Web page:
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NASA's 'Flying Saucer' Test For Advanced Parachute Appears To Fail

An image from NASA shows its Low-Density Supersonic Decelerator after launch Monday.

It's a big day for NASA: The agency's new "flying saucer" is getting a crucial test, part of a plan to land on Mars someday. A giant balloon is carrying the Low-Density Supersonic Decelerator to an altitude of 120,000 feet. Then it'll go even higher — and engineers hope its parachute guides it safely to Earth's surface.

You can watch NASA TV online to follow events live. "Drop time" — when the saucer's rocket will be ignited — is slated for 5:35 p.m. ET.

Update 6:02 p.m. ET:

The LDSD's parachute, the largest ever tested, appeared to rip apart after being deployed during Monday's test. In a tweet, the agency reported that the chute did not inflate correctly.

The supersonic parachute, which NASA reported was nearly the length of a Boeing 747, could be used in future missions to Mars, assuming the agency can get it working correctly. Another test run is scheduled for next year.

NASA ended its live coverage prior to the LDSD's splashdown, but ships are expected to recover the saucer and parachute today and bring it back to land by tomorrow, when the space agency will hold a press conference on the project.

Update at 5:05 p.m. ET: Rocket Burn 'Around 30 Minutes' Away

NASA TV has resumed its live coverage of the test, and with the craft having reached 120,000 feet, the announcers say its main rocket should be ignited sometime after 5:30 p.m.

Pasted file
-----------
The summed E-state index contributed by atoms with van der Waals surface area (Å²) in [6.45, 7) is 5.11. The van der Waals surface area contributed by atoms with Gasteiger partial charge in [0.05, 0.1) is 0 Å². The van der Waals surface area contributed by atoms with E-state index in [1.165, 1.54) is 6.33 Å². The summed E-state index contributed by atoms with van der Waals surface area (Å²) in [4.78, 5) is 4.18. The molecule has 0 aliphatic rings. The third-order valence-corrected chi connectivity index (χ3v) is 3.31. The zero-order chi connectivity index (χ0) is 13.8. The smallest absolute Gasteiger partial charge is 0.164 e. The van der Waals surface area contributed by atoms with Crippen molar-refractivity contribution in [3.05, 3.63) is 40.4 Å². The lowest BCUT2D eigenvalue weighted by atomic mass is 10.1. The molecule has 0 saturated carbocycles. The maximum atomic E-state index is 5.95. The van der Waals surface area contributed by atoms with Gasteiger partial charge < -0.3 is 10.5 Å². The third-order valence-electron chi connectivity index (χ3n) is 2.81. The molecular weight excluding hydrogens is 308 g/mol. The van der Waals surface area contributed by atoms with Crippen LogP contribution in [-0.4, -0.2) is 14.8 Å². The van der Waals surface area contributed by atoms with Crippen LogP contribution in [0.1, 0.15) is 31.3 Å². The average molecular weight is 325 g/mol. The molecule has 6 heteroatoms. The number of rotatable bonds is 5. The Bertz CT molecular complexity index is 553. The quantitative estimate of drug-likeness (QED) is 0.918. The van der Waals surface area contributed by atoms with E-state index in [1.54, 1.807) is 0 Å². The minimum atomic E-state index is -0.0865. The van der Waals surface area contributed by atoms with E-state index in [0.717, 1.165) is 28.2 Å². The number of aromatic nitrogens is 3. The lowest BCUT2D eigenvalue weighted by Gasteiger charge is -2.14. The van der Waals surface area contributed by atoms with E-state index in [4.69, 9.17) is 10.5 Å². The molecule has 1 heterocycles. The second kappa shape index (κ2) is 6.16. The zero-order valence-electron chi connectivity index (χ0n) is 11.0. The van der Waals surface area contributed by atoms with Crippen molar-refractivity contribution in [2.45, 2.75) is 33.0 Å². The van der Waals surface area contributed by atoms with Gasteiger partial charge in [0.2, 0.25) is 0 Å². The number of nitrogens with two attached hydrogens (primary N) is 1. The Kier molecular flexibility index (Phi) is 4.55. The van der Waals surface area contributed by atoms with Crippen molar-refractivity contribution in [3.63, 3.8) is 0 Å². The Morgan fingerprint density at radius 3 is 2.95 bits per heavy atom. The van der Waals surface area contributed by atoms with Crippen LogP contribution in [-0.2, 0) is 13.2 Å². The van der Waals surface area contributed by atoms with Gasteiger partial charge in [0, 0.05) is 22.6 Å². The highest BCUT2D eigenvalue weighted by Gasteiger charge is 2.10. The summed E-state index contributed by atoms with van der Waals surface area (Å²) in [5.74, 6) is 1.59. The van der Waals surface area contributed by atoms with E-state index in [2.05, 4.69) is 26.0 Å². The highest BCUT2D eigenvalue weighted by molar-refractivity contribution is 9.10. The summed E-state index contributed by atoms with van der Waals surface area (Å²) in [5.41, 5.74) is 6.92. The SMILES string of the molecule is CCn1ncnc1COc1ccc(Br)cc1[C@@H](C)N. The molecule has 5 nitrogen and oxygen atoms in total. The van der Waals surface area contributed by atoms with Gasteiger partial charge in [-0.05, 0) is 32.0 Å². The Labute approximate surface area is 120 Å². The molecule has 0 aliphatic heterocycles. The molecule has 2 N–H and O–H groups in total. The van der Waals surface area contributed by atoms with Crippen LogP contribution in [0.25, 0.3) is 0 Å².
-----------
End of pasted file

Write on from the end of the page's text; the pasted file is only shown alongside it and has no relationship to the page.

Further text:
"The #LDSD test vehicle is powering up for drop, including the GoPros, sensors and main avionics," NASA Technology says.

Our original post continues:

Once it reaches float altitude, the LDSD will act like very much like you would expect a flying saucer to behave: It will spin. Then a main rocket will send it up even higher and much faster — to 180,000 feet, and moving at more than four times the speed of sound.

The high altitude is a crucial part of the test, as it's seen as the best way to simulate Mars' thin atmosphere. A similar test of the 7,000-pound craft's landing systems went well last summer — until the parachute failed and the unit plummeted toward the ocean.

Both the parachute and the LDSD's shape are meant to help it slow down enough to safely land both equipment and humans on another planet.

Last June, Daniel Lockney, NASA's technology transfer program executive, told NPR about the thinking behind the LDSD:

"You need to slow down the spacecraft before you can gently land it onto the surface. You know, you don't want to go careening into the surface of Mars after spending all that time to get there.

"Typically, we've been using the technology — a parachute technology that we developed during Viking Lander era. And it's the same thing that we used to get Curiosity to slow down in 2012 for that landing.

"And the idea is that we would have larger, heavier spacecraft that need newer technologies — more advanced technologies to help slow them down. So instead of a parachute, it's kind of a long — almost like a blob — that's a flying saucer that will slow down the spacecraft before it reaches the atmosphere."

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